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EU directs 20% of budget to climate change on eve of UN finance meeting

EU has confirms budget for next seven years, directing €180bn towards climate finance, with €15bn to go towards developing countries

Connie Hedegaard speaks alongside Lithuanian environment minister Valentinas Mazuronis (Source: RTCC)

Connie Hedegaard speaks alongside Lithuanian environment minister Valentinas Mazuronis (Source: RTCC)

By Sophie Yeo in Warsaw

20% of the EU’s budget will go towards fighting climate change, climate commissioner Connie Hedegaard announced in Warsaw today. 

This equates to €180 billion on climate spending between 2014 and 2020, which will be used to reduce emissions domestically and help developing countries adapt to climate change—three times what was provided in the previous budget.

Much of this will be spent on domestic projects, helping with the development of climate-smart agriculture, energy efficiency and the transport sector.

Over the next seven years, €15 billion from the EU’s overseas development budget will be ringfenced for climate spending. This is separate from what is provided each year by individual member states. For instance, the UK will provide £3.87bn of international climate aid between 2011 and 2015.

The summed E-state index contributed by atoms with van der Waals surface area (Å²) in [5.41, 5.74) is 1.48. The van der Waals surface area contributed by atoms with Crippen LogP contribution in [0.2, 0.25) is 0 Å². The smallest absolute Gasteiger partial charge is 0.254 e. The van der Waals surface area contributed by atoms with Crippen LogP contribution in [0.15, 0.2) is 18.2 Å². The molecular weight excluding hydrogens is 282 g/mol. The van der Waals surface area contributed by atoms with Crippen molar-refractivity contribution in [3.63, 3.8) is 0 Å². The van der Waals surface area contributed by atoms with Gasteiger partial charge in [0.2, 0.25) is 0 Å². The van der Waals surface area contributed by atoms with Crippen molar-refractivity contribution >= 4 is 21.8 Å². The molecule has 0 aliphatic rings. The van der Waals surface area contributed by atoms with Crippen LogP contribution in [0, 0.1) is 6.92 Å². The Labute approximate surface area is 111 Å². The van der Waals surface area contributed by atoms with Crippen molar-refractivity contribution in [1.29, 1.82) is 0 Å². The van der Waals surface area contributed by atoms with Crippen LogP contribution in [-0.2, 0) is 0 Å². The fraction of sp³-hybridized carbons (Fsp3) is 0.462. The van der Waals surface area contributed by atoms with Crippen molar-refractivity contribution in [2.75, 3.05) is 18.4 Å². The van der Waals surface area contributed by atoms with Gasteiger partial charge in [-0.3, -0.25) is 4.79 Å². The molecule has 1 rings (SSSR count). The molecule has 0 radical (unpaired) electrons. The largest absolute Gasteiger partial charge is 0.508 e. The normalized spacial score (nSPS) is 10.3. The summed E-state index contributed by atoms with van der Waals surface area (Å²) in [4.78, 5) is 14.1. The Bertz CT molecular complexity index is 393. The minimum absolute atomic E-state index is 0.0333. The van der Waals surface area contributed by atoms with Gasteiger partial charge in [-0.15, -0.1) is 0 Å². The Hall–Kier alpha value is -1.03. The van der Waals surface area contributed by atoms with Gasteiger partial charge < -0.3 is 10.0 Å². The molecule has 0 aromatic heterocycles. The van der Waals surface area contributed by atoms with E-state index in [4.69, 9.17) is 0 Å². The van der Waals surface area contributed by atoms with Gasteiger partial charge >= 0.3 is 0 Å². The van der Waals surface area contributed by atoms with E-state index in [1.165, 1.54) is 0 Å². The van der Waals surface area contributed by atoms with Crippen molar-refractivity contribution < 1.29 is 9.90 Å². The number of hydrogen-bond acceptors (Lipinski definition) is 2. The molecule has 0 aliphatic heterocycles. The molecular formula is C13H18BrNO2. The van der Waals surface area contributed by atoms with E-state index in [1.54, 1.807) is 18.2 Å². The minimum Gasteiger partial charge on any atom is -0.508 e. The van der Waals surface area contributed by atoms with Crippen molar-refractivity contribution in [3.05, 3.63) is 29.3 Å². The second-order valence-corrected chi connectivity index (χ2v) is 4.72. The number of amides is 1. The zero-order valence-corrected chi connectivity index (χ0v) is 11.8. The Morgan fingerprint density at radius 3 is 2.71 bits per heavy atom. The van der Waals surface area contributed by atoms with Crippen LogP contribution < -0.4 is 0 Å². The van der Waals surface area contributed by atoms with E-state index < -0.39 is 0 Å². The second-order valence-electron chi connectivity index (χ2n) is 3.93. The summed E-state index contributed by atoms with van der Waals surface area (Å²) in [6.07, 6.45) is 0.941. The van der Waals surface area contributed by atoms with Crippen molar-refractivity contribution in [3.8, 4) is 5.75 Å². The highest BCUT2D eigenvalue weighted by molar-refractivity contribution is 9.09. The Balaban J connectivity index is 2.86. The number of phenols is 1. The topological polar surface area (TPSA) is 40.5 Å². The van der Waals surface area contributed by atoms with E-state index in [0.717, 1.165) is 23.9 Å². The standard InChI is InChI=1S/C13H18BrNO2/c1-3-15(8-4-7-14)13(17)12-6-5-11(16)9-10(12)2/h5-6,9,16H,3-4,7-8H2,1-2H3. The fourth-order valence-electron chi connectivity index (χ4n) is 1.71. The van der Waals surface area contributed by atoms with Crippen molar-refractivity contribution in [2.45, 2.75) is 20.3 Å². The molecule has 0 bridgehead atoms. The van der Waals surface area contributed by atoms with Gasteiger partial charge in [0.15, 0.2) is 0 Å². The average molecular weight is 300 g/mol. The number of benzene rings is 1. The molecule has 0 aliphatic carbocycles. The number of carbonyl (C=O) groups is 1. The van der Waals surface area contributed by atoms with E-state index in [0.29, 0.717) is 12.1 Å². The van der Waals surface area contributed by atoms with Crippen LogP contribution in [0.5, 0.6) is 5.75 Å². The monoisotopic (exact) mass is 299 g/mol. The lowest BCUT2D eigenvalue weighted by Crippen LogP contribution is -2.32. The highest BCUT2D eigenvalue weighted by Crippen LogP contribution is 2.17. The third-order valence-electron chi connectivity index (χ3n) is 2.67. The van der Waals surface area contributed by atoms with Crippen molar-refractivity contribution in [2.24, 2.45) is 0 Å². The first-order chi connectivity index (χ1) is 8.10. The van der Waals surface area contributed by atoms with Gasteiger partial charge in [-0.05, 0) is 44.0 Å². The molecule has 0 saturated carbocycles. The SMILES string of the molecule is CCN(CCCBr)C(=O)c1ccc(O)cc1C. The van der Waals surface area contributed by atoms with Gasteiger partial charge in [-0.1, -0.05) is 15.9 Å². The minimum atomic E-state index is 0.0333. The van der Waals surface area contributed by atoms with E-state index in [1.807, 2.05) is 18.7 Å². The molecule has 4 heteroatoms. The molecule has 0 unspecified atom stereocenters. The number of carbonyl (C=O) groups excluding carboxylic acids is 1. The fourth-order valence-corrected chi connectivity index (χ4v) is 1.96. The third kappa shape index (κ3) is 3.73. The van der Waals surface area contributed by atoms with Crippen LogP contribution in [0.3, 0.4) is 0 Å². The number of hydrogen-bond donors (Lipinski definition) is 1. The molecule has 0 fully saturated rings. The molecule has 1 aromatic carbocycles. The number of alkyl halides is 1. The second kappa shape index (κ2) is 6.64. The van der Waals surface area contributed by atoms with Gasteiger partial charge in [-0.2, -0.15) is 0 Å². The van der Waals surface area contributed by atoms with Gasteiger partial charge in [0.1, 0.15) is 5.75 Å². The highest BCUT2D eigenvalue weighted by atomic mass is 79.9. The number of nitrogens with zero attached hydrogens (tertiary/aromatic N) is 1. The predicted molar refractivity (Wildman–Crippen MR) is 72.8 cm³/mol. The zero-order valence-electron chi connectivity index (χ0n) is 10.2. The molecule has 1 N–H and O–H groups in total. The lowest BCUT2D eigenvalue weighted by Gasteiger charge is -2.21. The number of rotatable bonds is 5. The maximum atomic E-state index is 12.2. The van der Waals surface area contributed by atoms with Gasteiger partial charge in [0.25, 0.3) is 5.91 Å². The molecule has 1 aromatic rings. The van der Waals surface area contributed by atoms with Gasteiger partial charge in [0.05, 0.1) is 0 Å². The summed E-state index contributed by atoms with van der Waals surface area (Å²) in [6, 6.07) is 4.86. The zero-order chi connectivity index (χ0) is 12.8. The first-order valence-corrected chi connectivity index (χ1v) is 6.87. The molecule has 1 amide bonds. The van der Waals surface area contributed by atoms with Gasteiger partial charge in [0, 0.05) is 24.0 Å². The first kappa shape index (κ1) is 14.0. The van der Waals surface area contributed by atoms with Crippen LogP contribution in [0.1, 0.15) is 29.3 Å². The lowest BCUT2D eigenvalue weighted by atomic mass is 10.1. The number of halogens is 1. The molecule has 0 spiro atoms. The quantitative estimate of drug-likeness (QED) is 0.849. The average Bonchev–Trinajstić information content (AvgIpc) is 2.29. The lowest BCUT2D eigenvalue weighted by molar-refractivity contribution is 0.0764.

Speaking at a press conference in Warsaw today, EU climate commissioner Connie Hedegaard said that if the world is successfully going to tackle climate change “one of the things we need is to change is the whole economic paradigm, including the way we construct our budgets.” She added that Europe is the first region to construct its budget in this way.

Finance meeting

Dr Celine Herweijer, partner at consultancy firm PwC says that, with high-level discussions on climate finance taking place tomorrow, other countries may soon announce similar policies.

“The EU finance announcement will hopefully be followed by many others in the coming hours and days. Finance holds the key to unlocking the stalemate we are seeing on the post 2020 agreement,” said Herweijer.